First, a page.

I like to call marriage state-sponsored
fucking. To return
to the world I must learn
how to love the world again. My problem
is with the word again. I don’t like repeat
performances. I come from a long line
of hungry people who hate leftovers.
The only movie I can watch more than once
is the original Frankenstein. I like the present
tense of spectacle. It’s like eating
an over-sour pickle. Wakes you up but hurts
your gonads. I got good
at romance early by choosing to wear pink
knee socks to the funeral. I sat on the floor
of the hearse on the ride from the church
to the cemetery, “making the best of it.” That’s
romance. It’s like when my mother took me to see
Mary Poppins for my eighth birthday and it turned her
into a flaming bitch. I understand why you didn’t like it,
I said to her, but I really loved it because I’m a kid.
Actually I hated it as much as she did.
That’s romance. Or when she went to the slaughterhouse
to pick up a cow heart for my science project.
It was still warm, wrapped in white paper.
They handed it over like a newborn and she gagged
all the way home. That’s romance. Some poet wrote
that he adores economy and requires precision.
I actually looked for antonyms:
extravagance, ignorance, imprudence, negligence, squandering.
I felt like a poor kid who finds a quarter and gorges
themselves on penny candy. From then on, everything
I created or promoted would be Rococo. Bows
and beams of sunlight festooning the candelabra
of the bewigged swing set. I have oppositional
poetry disorder. I want to express
my opinion about people expressing their opinions.
If only I could jump on the back of a motorcycle
and ride into the sweet potato field where the mother
deer flash their hooves and roar, and lay flat on the snake-laced
ground at midnight and watch the empty spectacle of the numb
satellites’ mindless circling that looks a lot like a boob
who thinks they’ve found nirvana. And to observe
with a jaundiced eye the skunk family march in a line
out of the cedar swamp and eat crayfish from a washtub. I want a papa
bear to split the Tree of Life down the middle scattering
the wormy apples. His furry berry-stained maw
such a display of what used to be called reality.
I want the next turn I make to be unearned.
Like getting gang-banged in a greenhouse at age fourteen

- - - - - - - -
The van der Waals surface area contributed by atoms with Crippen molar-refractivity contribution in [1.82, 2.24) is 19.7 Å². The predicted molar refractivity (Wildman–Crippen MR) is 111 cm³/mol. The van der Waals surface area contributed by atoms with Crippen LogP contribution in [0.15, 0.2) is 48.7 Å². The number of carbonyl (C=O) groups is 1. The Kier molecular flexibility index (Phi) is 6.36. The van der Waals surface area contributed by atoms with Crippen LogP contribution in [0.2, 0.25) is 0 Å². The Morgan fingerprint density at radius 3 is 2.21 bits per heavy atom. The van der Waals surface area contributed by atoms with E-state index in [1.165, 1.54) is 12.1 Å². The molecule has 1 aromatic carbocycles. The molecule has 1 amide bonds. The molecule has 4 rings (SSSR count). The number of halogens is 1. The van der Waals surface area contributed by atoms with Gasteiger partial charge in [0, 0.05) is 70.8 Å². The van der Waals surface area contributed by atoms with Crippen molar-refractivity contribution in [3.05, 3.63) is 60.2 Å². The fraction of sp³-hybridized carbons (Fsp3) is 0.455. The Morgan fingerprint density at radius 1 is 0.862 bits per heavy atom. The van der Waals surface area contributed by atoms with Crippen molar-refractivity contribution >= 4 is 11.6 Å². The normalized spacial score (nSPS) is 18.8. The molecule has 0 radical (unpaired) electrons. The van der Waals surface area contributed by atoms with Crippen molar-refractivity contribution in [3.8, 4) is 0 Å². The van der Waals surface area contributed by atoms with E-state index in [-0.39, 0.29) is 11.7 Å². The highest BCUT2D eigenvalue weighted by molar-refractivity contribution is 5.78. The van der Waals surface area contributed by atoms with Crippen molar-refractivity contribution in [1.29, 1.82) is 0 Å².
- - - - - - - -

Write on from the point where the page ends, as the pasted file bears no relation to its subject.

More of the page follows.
and calling it a honeymoon. I guess now that would be called
trauma, a word I’ve grown to hate. It’s like a cute puppy
who got old and whose only new trick is shitting in the house,
or a Band-Aid they call “flesh colored”
that only matches the flesh of the owner of the Band-Aid
company. A word can be overused into emptiness,
which is also a banality, so don’t tell anyone you love them.
If you call fucking making love I’ll kill you in your sleep.
Don’t say I do. It’s what suckers say, what liars say,
never take an oath wearing clothes that have to be hung
on padded hangers.
When women are murdered
people on TV always comment on the victim’s cheerfulness.
Like being a songful canary should have kept her
from getting her throat slit. My advice is to live on a street
in which no one will say, when you’re murdered,
things like that don’t happen here. Live in a neighborhood
where every house is considered a scar on the face
of France. My adult son calls me at noon to ask
if I ever loved his father. How can I
express that marital love is twelve banalities ago?
It’s like asking if I liked the taste of peaches
when I was a toddler. I preferred
smoke, catalpa worms, bowling trophies,
and using tweezers to remove the lit-up ass of a firefly
so I could smear it around my finger like a wedding ring.
The adage is that a cynic is a broken romantic
except for Arthur Rimbaud who was born and died
a misanthropic shrew. I would like to conjecture
that a romantic is a cynic who has been infected
with resurrection metaphors and believes in the integrity
of a good
line break. I know
someone who saw a famous
lounge singer carried out
of a Vegas hotel
on a stretcher with a broken
light bulb in his ass.
Be that guy.
Don’t be Jesus, be the Shroud.
Don’t be the savior, be the stain.
Diane Seuss is the author of frank:sonnets (Graywolf, 2021); Still Life with Two Dead Peacocks (Graywolf, 2018); Four-Legged Girl (Graywolf, 2015), a finalist for the Pulitzer Prize; and Wolf Lake, White Gown Blown Open (Univ. of Massachusett, 2010), winner of the Juniper Prize. A 2020 Guggenheim Fellow, she is the recipient of a 2021 John Updike Award from the American Academy of Arts and Letters.